The holy Patriarch was holding in his left hand a banner on which were inscribed these two other lines:
Vade Retro Sathana Nuq. Suade M. Vana. Sunt Mala Que Libas Ipse Venena Bibas.
So that at the beginning of the fifteenth century, St. Benedict was represented holding a cross, and the verses the initials of which are now found on the medal, were known even at that time. These verses must have been at this period regarded as an object of special devotion, since the painting of the cross on the walls of the Metten monastery was encircles with their initial letters. At the same time, it is evident that the reason of these crosses having been placed on the walls had been lost sight of, and that the rich Evandeliarium, which we have just described from Dom Bernard Pez, had been almost forgotten, until an unexpected circumstance induced the monks to search i it or an explanation of the mysterious letters. We cannot be surprised at this carelessness, if we remember the vicissitudes through which the monasteries of Germany had passed for upwards of a century, owing to the religious and political disturbances, which had taken place in that country, and which had caused the suppression of so many of the monasteries, leaving the remainder in a wretched and precarious state.
But here the question presents itself. When was the practice first introduced of representing Saint Benedict with the Holy Cross? In answer, we may fairly quote, as some kind of origin to this practice, the very characteristic facts which we have already given from the Lives of SS. Placid and Maurus, those first founders of the traditions of the Benedictine Order. From these instances we learn how both of these saints performed their miracles by associating to the power of the Holy Cross, the merits of their master Saint Benedict. But we may also find a further clue to this question in the fact related in the Life of Pope Saint Leo IX, who governed the Church from 1049 to 1054.
This holy Pontiff was born in the year 1002. His name was Bruno, and during his childhood he was put under the care of Berthold, Bishop of Toul. Being on a visit to some relations at the castle of Eginshiem, he was sleeping one night - it was between Saturday and Sunday - in the room which had been allotted him. During hi sleep, a frightful toad came and crept on his face. It put one of its forefeet on his ear and the other under his chin, and then, violently pressing his face, began to suck his flesh. The pressure and pain awoke Bruno. Alarmed at the danger to which he was exposed, he immediately rose from his bed, and with his hand knocked away from his ear the horrid reptile, which the moonlight enabled him to see. He immediately began to scream with fright, and several servants were soon in his room with lights; but the venomous reptile had disappeared. They searched for it in every corner of the room, but to no purpose, so that they were inclined to look upon the whole matter as a mere imagination of the boy. Be this as it may, the consequences were cruel realities, for Bruno, immediately felt his face, throat and breast begin to be inflamed, and he was soon reduced to an extremely dangerous state.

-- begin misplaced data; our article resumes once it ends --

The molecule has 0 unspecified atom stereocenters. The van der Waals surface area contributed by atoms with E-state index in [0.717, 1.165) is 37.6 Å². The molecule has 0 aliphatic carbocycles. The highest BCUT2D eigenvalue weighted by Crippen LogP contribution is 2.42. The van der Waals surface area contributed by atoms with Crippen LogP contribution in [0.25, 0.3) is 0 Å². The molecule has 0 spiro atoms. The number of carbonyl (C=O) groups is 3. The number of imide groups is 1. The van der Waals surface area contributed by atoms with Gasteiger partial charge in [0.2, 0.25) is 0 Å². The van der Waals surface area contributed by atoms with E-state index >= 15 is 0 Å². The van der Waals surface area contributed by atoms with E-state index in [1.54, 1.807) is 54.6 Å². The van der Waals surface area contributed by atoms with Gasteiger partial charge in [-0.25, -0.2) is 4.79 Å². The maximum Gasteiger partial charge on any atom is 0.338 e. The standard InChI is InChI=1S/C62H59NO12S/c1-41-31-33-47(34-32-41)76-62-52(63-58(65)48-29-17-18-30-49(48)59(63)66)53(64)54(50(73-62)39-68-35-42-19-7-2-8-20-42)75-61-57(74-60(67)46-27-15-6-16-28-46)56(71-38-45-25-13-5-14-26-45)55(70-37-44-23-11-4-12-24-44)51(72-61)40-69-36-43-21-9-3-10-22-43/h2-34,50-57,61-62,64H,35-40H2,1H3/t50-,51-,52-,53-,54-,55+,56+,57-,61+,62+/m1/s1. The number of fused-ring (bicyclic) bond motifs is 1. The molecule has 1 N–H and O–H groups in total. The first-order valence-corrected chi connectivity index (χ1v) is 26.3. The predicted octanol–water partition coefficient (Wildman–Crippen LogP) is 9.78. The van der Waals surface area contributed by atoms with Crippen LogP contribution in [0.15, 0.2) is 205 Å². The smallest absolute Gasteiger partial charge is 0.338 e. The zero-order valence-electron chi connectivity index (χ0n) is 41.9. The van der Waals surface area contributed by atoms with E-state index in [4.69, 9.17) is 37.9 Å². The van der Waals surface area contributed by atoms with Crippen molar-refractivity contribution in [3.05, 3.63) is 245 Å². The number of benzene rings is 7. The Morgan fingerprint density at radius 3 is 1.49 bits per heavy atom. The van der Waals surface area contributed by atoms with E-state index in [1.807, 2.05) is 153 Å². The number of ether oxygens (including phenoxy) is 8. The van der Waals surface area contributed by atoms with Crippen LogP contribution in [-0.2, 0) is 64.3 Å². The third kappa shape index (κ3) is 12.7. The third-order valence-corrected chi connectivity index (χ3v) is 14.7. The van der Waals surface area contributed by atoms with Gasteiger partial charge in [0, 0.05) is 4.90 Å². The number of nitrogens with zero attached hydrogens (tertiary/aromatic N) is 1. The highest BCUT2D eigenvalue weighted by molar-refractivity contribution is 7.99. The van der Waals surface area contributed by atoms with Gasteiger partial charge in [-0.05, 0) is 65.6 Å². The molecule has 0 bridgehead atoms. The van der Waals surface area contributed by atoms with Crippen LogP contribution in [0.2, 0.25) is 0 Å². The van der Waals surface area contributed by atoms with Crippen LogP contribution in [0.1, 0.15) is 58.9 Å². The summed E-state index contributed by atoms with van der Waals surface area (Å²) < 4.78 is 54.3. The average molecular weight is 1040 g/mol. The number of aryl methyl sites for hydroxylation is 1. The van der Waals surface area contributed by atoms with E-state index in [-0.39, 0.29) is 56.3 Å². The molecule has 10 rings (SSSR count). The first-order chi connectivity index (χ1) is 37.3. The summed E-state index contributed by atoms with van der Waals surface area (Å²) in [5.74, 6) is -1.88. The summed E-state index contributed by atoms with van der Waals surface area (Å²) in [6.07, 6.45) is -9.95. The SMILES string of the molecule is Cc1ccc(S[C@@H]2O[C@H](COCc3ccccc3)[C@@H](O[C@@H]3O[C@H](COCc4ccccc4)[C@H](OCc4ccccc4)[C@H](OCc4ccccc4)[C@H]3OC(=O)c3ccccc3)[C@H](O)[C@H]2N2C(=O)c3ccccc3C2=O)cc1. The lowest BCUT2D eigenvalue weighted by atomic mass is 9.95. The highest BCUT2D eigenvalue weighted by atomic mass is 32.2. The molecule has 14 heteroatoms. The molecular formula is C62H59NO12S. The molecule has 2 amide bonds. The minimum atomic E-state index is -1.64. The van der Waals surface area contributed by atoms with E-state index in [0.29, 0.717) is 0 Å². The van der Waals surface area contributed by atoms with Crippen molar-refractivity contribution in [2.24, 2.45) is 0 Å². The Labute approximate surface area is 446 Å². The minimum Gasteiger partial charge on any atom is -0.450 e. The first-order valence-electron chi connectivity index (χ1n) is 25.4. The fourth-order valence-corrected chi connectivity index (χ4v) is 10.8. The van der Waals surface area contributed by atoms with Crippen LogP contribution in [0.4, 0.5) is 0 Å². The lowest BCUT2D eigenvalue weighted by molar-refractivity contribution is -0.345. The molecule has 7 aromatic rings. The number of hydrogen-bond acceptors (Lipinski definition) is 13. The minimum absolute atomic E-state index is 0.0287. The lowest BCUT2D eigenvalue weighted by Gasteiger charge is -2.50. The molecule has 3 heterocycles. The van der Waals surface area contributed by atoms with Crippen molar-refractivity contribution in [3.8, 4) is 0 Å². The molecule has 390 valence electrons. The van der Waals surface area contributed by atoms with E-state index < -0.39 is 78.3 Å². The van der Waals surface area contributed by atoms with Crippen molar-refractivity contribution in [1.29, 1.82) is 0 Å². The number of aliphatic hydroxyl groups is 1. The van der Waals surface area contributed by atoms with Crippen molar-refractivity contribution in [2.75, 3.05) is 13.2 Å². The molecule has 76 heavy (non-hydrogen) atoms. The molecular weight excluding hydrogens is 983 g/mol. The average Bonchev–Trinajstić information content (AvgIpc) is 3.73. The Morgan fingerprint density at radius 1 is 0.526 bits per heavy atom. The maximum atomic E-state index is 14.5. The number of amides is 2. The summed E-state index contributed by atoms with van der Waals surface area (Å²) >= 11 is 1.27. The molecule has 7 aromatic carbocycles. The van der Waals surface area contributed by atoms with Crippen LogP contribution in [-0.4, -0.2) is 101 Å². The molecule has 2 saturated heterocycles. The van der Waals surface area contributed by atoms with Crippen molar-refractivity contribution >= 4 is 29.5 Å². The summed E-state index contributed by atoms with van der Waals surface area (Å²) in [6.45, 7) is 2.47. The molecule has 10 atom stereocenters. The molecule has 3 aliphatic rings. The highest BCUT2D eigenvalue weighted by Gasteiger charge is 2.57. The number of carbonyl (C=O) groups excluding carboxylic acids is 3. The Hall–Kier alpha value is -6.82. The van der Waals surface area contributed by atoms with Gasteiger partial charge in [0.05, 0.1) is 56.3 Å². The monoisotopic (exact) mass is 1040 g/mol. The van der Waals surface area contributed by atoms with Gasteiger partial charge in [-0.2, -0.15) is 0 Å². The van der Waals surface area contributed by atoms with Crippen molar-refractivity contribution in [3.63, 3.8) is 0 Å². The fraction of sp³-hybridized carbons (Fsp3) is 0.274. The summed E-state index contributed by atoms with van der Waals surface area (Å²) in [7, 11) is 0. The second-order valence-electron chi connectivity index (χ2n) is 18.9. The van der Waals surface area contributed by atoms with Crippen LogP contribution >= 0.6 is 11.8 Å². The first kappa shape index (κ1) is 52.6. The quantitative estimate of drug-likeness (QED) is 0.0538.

For two months did his afflicted parents sit by his bedside, expecting every day to be his last. But at length, God, who destined him to become the pillar of his Church, put and end to their anxiety by restoring him to health. For eight days he had been speechless, when on a sudden
whilst perfectly awake, he saw a shining ladder which seemed to go from his bed, passing, through the window of his room reached up to heaven. A venerable old man, clothed in the monastic habit, and encircled with a brilliant light, descended by this ladder. He held in his right hand a cross, which was fastened to the end of a long staff. Coming close up to the sick man, he put his left hand on the ladder, and with his right placed the cross which he was carrying on Bruno's face, and afterwards on the other parts which were inflamed. This touch caused the venom to issue through and opening which was then and there formed near the ear. The old man then departed by the same way by which he had come, leaving the sick man with the certainty of his recovery.
Bruno lost no time in calling his attendant, Adalberon, who was a cleric: he made him sit on his bed, and related to him the joyful visit which he had just received. The sadness which had overwhelmed the family was changed into and extreme joy, and in a few days the wound was healed and Bruno restored to prefect health. Ever after he loved to recount this miraculous event, and the Archdeacon Wibert, to whom we are indebted for this history, assures us that the Pontiff was convinced that the venerable old man who had cured him by the touch of the Holy Cross, was the glorious Patriarch, St. Benedict.